It's also shame that with all the mysticism pumped into the story, there's no magic in the actual center of the film, the ronin themselves. The only personality trait a samurai is allowed to possess seems to be unerring stoicism, and between all 47 ronin, there are probably only three distinct samurai with any discernible character traits beyond an intense need to brood, and you'll probably only remember those three by the time the credits roll, only to promptly forget about them only a few hours later. Thankfully, Rinko Kikuchi's slinky and treacherous witch adds some much needed camp and personality to the mostly forgettable human characters.
And that's the issue with 47 Ronin. It's largely forgettable. When your film takes on a historical legend like the tale of the 47 ronin, a story that has been told and told again ad nauseum over the years, you really need to justify your own version. There are reels and reels of film dedicated to this story, and 47 Ronin doesn't manage to add anything significant to the canon. It promises to weld myth and history together, but does so clumsily, and while some of the action scenes are exciting, especially a particularly inspired set piece that involves the ronin noiselessly breaking into a heavily guarded fortress, the film is a bore when it's not clanking swords together.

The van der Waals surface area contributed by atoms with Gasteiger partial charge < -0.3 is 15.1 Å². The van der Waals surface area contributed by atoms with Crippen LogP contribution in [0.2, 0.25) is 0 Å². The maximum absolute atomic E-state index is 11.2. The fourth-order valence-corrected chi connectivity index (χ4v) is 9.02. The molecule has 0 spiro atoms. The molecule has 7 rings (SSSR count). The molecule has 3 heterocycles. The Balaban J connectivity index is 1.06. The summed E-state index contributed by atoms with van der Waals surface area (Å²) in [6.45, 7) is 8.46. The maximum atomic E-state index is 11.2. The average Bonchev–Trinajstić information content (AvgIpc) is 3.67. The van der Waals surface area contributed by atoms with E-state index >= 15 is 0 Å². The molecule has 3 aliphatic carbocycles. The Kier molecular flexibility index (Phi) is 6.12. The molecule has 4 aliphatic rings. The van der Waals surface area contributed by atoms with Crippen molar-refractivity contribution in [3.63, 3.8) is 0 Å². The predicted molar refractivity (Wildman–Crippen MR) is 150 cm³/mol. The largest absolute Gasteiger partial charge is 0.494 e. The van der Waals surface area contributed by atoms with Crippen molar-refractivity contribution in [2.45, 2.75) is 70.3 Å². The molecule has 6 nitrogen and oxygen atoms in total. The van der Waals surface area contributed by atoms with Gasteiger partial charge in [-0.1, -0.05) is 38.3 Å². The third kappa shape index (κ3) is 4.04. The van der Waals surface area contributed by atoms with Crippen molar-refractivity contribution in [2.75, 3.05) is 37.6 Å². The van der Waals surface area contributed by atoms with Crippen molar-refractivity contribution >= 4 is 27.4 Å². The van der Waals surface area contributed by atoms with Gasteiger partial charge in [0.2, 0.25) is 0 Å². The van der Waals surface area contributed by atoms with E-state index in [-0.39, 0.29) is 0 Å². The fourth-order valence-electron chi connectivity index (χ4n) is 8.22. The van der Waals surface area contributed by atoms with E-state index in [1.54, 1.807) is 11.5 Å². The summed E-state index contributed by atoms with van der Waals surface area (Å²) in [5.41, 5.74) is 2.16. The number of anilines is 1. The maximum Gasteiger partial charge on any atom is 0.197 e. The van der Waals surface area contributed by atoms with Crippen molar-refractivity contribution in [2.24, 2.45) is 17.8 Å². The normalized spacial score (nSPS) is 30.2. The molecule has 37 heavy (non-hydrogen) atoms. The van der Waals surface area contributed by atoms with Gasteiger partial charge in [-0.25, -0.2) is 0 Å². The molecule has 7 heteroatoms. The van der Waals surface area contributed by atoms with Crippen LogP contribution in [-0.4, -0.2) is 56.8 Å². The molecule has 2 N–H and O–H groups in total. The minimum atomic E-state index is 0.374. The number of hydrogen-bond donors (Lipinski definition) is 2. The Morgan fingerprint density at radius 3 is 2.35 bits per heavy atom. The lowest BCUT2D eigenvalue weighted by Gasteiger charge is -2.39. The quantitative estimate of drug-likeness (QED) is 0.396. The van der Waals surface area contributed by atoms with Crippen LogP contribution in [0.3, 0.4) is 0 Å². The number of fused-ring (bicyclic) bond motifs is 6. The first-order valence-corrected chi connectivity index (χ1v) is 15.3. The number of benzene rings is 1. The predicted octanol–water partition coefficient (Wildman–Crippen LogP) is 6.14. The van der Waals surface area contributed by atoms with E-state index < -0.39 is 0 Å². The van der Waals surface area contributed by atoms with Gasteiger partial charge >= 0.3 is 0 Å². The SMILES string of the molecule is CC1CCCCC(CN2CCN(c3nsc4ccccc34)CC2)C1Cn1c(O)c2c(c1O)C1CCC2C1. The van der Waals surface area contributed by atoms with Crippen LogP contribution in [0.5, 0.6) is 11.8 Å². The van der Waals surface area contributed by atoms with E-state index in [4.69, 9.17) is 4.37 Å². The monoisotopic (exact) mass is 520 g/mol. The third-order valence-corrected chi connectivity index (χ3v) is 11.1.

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47 Ronin is a film with many stories. As much as it is a tale about the revenge of four dozen masterless samurai, it's also the tale of an inexperienced filmmaker swallowed up by the enormity of blockbuster filmmaking. Most of all though, It's proof that you shouldn't cram Keanu Reeves into a movie that doesn't really need Keanu Reeves. What you're left with is a dull and bloated samurai epic that has its moments, but feels largely unnecessary.